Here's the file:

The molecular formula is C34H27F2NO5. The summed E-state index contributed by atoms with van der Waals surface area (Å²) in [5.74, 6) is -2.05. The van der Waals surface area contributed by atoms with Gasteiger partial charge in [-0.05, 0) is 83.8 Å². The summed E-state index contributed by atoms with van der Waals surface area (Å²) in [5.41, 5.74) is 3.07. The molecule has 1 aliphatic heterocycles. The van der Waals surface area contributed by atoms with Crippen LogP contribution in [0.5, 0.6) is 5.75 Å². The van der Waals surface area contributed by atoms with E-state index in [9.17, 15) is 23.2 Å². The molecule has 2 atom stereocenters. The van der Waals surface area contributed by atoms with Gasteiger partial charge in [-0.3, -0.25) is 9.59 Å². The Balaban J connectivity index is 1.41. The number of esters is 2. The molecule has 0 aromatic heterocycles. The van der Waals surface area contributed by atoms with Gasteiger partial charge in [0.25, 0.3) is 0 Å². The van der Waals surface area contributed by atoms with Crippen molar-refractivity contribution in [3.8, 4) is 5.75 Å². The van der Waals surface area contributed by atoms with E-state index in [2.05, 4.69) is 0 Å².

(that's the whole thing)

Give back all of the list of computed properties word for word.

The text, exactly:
The molecular formula is C34H27F2NO5. The summed E-state index contributed by atoms with van der Waals surface area (Å²) in [5.74, 6) is -2.05. The van der Waals surface area contributed by atoms with Gasteiger partial charge in [-0.05, 0) is 83.8 Å². The summed E-state index contributed by atoms with van der Waals surface area (Å²) in [5.41, 5.74) is 3.07. The molecule has 1 aliphatic heterocycles. The van der Waals surface area contributed by atoms with Crippen LogP contribution in [0.5, 0.6) is 5.75 Å². The van der Waals surface area contributed by atoms with E-state index in [9.17, 15) is 23.2 Å². The molecule has 2 atom stereocenters. The van der Waals surface area contributed by atoms with Gasteiger partial charge in [-0.3, -0.25) is 9.59 Å². The Balaban J connectivity index is 1.41. The number of esters is 2. The molecule has 0 aromatic heterocycles. The van der Waals surface area contributed by atoms with Gasteiger partial charge in [0.25, 0.3) is 0 Å². The van der Waals surface area contributed by atoms with Crippen molar-refractivity contribution in [3.8, 4) is 5.75 Å². The van der Waals surface area contributed by atoms with E-state index in [2.05, 4.69) is 0 Å².